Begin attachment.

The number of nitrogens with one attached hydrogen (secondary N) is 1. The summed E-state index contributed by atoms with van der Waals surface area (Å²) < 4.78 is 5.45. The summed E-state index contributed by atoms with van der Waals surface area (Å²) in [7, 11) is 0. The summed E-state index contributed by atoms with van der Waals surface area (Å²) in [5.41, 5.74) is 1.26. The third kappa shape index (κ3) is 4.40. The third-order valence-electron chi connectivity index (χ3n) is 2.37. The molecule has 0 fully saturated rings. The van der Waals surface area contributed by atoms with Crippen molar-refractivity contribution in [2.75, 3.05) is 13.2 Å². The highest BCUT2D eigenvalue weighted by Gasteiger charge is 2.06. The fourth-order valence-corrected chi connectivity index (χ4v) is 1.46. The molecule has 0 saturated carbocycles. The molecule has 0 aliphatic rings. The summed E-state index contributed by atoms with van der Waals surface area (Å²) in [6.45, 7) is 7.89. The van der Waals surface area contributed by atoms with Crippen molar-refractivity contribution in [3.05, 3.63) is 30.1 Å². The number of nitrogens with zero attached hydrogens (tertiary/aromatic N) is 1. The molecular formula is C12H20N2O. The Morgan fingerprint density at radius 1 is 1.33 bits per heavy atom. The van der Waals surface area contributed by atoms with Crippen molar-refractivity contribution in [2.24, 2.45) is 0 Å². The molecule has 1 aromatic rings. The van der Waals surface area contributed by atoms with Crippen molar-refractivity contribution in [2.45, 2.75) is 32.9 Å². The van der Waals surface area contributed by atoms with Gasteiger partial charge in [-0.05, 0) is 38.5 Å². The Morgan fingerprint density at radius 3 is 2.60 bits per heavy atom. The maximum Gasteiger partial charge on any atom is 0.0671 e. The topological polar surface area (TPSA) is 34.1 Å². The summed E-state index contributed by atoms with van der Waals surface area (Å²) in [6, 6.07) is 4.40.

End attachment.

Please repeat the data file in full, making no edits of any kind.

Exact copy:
The number of nitrogens with one attached hydrogen (secondary N) is 1. The summed E-state index contributed by atoms with van der Waals surface area (Å²) < 4.78 is 5.45. The summed E-state index contributed by atoms with van der Waals surface area (Å²) in [7, 11) is 0. The summed E-state index contributed by atoms with van der Waals surface area (Å²) in [5.41, 5.74) is 1.26. The third kappa shape index (κ3) is 4.40. The third-order valence-electron chi connectivity index (χ3n) is 2.37. The molecule has 0 fully saturated rings. The van der Waals surface area contributed by atoms with Crippen molar-refractivity contribution in [2.75, 3.05) is 13.2 Å². The highest BCUT2D eigenvalue weighted by Gasteiger charge is 2.06. The fourth-order valence-corrected chi connectivity index (χ4v) is 1.46. The molecule has 0 saturated carbocycles. The molecule has 0 aliphatic rings. The summed E-state index contributed by atoms with van der Waals surface area (Å²) in [6.45, 7) is 7.89. The van der Waals surface area contributed by atoms with Crippen molar-refractivity contribution in [3.05, 3.63) is 30.1 Å². The number of nitrogens with zero attached hydrogens (tertiary/aromatic N) is 1. The molecular formula is C12H20N2O. The Morgan fingerprint density at radius 1 is 1.33 bits per heavy atom. The van der Waals surface area contributed by atoms with Crippen molar-refractivity contribution in [2.24, 2.45) is 0 Å². The molecule has 1 aromatic rings. The van der Waals surface area contributed by atoms with Crippen molar-refractivity contribution in [2.45, 2.75) is 32.9 Å². The van der Waals surface area contributed by atoms with Gasteiger partial charge in [-0.05, 0) is 38.5 Å². The Morgan fingerprint density at radius 3 is 2.60 bits per heavy atom. The maximum Gasteiger partial charge on any atom is 0.0671 e. The topological polar surface area (TPSA) is 34.1 Å². The summed E-state index contributed by atoms with van der Waals surface area (Å²) in [6, 6.07) is 4.40.